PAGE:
NSG Meeting March 11, 2006
March 11 was a beautiful sunny, warm day when 26 members of the New Society
of the Genesee gathered at the Yard of Ale restaurant in the old Canal
House that had been a stop along the Genesee Valley Canal. After a luncheon
at 12:30, everyone discussed the meeting place choices that Don Shilling,
Alan Oberst, Emerson Klees, Richard Reisem, Gerry Muhl, David Minor and
Gary Bogue had selected for consideration at a planning meeting earlier.
We tried to select dates that would be convenient for most members. The
schedule of dates and places to visit for this season follows:
April 22, 2006
Oliver House and L. Caroline Underwood Museums and Seneca Mills in Penn
Meet at Oliver House, corner of Main and Chapel at 10:30
May 27, 2006
Morgan-Manning House at Brockport
June 24, 2006
Creamery Museum at Skaneateles, 10:30 - 11:30
Lunch on lakeboat ride, 12:00 - 2:00, $25 reservation.
Buffalo Waterfront and Boat Tour
September 9, 2006
Glenn Curtiss Museum, 10:30; Pleasant Valley Winery, 2:30
October 7, 2006
Rochester Historical Society (Gun and War Exhibit), 10:30; Lunch at the
Walking tour of East Avenue with Don Shilling and Richard Reisem.
Lily Dale community close to Canastota had been proposed for August,
but it is quite far away and not many people expressed much interest,
so it was dropped. Another site may be chosen later for August.
George Shaw suggested that members reply to meeting notices with their
intentions of attendance so that arrangements can be made at eating places
for enough space. In future email announcements, there will be a reminder
to reply if you plan to attend, and a telephone number to call will be
placed on the postal card notices.
Richard Reisem told us his new book, Historic
New York — Architectural Journeys in the Empire State
will be published in June. It has eleven chapters covering outstanding
architectural examples located in eleven regions of the state: Long Island,
New York City, Hudson Valley, Capital District, Adirondacks, Mohawk Valley,
Thousand Islands, Finger Lakes, Western Erie Canal, Southern Tier, and
the Niagara Frontier. There are more than 300 photographs, all in full
color, with many double-page spreads and full-page illustrations. Andy
Olenick was the photographer for this book as well as Richard's other
books: Erie Canal Legacy, Classic Buffalo, and 200
Years of Rochester Architecture and Gardens. The book is 9 ¼"
by 12 ¼" with 208 pages, plus hard covers and a colored dust
jacket. The price will be $49.95. There is a pre-publication offer of
$35 for a single book or $30 each for four or more books on orders and
payments made between now and June 15, 2006. Delivery will be late June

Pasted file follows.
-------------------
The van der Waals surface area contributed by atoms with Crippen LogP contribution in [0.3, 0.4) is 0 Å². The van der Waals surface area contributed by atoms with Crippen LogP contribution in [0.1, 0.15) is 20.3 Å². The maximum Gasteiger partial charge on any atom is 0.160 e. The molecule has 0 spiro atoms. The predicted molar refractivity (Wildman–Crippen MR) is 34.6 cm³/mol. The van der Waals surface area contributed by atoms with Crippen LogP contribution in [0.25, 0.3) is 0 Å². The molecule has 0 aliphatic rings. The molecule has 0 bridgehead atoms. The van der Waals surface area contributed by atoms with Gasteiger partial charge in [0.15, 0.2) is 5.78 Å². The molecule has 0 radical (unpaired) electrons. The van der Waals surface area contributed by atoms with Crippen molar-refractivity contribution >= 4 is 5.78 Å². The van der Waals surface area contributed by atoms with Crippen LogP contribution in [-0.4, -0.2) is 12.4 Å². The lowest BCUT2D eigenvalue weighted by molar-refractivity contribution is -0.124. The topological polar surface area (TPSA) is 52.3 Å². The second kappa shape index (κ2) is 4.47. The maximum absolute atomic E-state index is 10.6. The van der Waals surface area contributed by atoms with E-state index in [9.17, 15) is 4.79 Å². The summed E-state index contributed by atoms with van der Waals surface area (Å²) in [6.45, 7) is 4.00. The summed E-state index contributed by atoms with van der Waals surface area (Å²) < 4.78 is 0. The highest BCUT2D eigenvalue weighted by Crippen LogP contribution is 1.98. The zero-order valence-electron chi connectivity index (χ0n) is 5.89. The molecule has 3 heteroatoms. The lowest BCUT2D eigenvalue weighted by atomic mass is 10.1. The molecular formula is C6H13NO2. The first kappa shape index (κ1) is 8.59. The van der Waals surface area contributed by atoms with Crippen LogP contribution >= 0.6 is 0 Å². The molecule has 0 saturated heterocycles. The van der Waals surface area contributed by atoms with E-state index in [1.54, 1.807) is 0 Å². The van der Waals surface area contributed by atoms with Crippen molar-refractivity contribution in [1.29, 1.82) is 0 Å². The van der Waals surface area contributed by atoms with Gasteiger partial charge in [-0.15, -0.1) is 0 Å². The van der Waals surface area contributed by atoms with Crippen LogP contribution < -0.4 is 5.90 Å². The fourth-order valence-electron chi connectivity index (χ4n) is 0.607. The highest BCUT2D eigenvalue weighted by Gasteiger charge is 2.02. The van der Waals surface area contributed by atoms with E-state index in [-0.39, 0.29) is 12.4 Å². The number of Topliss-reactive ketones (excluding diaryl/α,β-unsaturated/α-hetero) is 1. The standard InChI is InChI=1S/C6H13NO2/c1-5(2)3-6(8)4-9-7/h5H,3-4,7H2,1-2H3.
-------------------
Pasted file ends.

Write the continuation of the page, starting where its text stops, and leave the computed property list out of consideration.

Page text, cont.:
or early July. Go to http://landmarksociety.org to order online. Or phone
orders to Landmark Society, 585-546-7029, extension 10, and charge to
a credit card or mail in a check.
Donovan Shilling passed out descriptive pages introducing a new book
he is preparing which is a fictionalized account of the long-ago adventures
of a relative who lived on a canal boat and was responsible for leading
the horses and mules that towed the barge. Don then read us a chapter
from his A Towpath Trail— Adventures on the old Erie Canal.
We all enjoyed the story and are looking forward to reading it as soon
as it is available. Here is the scene and the principal characters in
Donovan Shilling's new book, A Towpath Trail:
The Erie Canal season of 1884 with many canal-side hamlets, villages
and cities from Black Rock on Lake Erie to Albany's Canal Basin and
to Pier Nine on the East River.
The Rough & Ready, a two mule-powered
Captain Ely Perkins, skipper and owner of the Rough
& Ready. Aging, approximately 50, taciturn, frequently smokes
a pipe, wears side burns and a beard and exhibits a stern outward appearance,
but is quite paternalistic toward his crew while aboard his vessel.
Rufus Spencer (Rufe), steersman, tall and muscular,
also taciturn, enjoys some "medication," occasionally imbibing
assorted spirits, slow to anger but is the freight boat's champion holding
his own in a canal or dock-side donnybrook.
Cletus Starbuck (Clete), second steersman, most educated
of his crewmates, having attended what amounts almost to high school,
can read, write and do figures. Cletus is very loquacious, spins long
yarns and often brags about all he's discovered while working on the
Erie Canal. He is always seeking an audience to share what he's learned
about the canal's construction, its colorful characters, lore and history.
James McClain (Jamie), the vessel's cook, portly Irish,
loves to eat and fish. Can often be heard singing or whistling an Irish
chantey. He's a large part of the reason for the Rough & Ready's
Jacob O'Rourke (Jake), one of the vessel's two hoggees,
age 15, comes from a lower New York City tenement, enjoys singing, playing
his tin whistle and is often seen whittling on any piece of wood that's
handy. Speaks with a broad Irish brogue and is a great pal to his fellow
Joshua Ford (Josh), the second hoggee, main character
in the story, age 13, has run away from a farm outside of Homer, New
York, intending to join the circus, but found a new home on the Rough
& Ready. His adventures during the summer and fall of 1884
create the tale.
Wellington, Jamie McClain's cat.
Buck and Bright; Bad News
and Ole Sunshine, mule teams.
Story length: 186 pages, 28 chapters, numerous illustrations.
Following our meal, members were reluctant to leave and stood around
visiting for some time, exchanging stories and observations. We all appreciate
that the Yard of Ale willingly provides us with separate checks so we
can avoid the calculation of the amount each diner owes toward a single